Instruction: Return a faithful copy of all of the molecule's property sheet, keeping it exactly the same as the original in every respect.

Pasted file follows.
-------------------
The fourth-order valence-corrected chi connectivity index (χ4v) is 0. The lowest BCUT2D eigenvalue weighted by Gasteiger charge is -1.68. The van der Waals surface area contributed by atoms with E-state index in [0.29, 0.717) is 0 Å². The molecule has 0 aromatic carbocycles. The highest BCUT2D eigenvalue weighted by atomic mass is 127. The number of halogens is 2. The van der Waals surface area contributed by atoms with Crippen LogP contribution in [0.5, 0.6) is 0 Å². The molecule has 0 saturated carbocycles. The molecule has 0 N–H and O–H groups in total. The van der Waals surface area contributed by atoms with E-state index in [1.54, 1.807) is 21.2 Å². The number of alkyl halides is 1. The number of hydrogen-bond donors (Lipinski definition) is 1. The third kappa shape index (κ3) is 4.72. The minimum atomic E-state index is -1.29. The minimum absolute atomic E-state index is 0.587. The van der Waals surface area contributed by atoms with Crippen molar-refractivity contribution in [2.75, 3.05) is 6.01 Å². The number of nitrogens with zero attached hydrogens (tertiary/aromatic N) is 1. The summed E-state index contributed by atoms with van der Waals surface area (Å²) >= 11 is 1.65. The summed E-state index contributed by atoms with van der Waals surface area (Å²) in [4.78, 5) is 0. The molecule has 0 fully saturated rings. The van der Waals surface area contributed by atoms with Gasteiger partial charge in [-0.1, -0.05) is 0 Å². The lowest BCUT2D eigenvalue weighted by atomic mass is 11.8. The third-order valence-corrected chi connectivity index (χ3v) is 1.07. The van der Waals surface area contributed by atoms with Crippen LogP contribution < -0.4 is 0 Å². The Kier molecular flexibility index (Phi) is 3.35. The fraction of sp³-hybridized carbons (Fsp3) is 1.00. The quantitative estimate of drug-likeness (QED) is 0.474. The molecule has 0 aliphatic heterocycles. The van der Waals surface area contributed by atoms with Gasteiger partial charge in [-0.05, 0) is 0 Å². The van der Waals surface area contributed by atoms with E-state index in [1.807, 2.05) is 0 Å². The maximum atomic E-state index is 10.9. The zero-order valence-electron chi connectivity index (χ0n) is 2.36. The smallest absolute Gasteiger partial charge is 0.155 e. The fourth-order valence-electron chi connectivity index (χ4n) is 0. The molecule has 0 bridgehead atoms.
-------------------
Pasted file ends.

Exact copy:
The fourth-order valence-corrected chi connectivity index (χ4v) is 0. The lowest BCUT2D eigenvalue weighted by Gasteiger charge is -1.68. The van der Waals surface area contributed by atoms with E-state index in [0.29, 0.717) is 0 Å². The molecule has 0 aromatic carbocycles. The highest BCUT2D eigenvalue weighted by atomic mass is 127. The number of halogens is 2. The van der Waals surface area contributed by atoms with Crippen LogP contribution in [0.5, 0.6) is 0 Å². The molecule has 0 saturated carbocycles. The molecule has 0 N–H and O–H groups in total. The van der Waals surface area contributed by atoms with E-state index in [1.54, 1.807) is 21.2 Å². The number of alkyl halides is 1. The number of hydrogen-bond donors (Lipinski definition) is 1. The third kappa shape index (κ3) is 4.72. The minimum atomic E-state index is -1.29. The minimum absolute atomic E-state index is 0.587. The van der Waals surface area contributed by atoms with Crippen molar-refractivity contribution in [2.75, 3.05) is 6.01 Å². The number of nitrogens with zero attached hydrogens (tertiary/aromatic N) is 1. The summed E-state index contributed by atoms with van der Waals surface area (Å²) >= 11 is 1.65. The summed E-state index contributed by atoms with van der Waals surface area (Å²) in [4.78, 5) is 0. The molecule has 0 fully saturated rings. The van der Waals surface area contributed by atoms with Gasteiger partial charge in [-0.1, -0.05) is 0 Å². The lowest BCUT2D eigenvalue weighted by atomic mass is 11.8. The third-order valence-corrected chi connectivity index (χ3v) is 1.07. The van der Waals surface area contributed by atoms with Crippen LogP contribution < -0.4 is 0 Å². The Kier molecular flexibility index (Phi) is 3.35. The fraction of sp³-hybridized carbons (Fsp3) is 1.00. The quantitative estimate of drug-likeness (QED) is 0.474. The molecule has 0 aliphatic heterocycles. The van der Waals surface area contributed by atoms with Gasteiger partial charge in [-0.05, 0) is 0 Å². The van der Waals surface area contributed by atoms with E-state index in [1.807, 2.05) is 0 Å². The maximum atomic E-state index is 10.9. The zero-order valence-electron chi connectivity index (χ0n) is 2.36. The smallest absolute Gasteiger partial charge is 0.155 e. The fourth-order valence-electron chi connectivity index (χ4n) is 0. The molecule has 0 bridgehead atoms.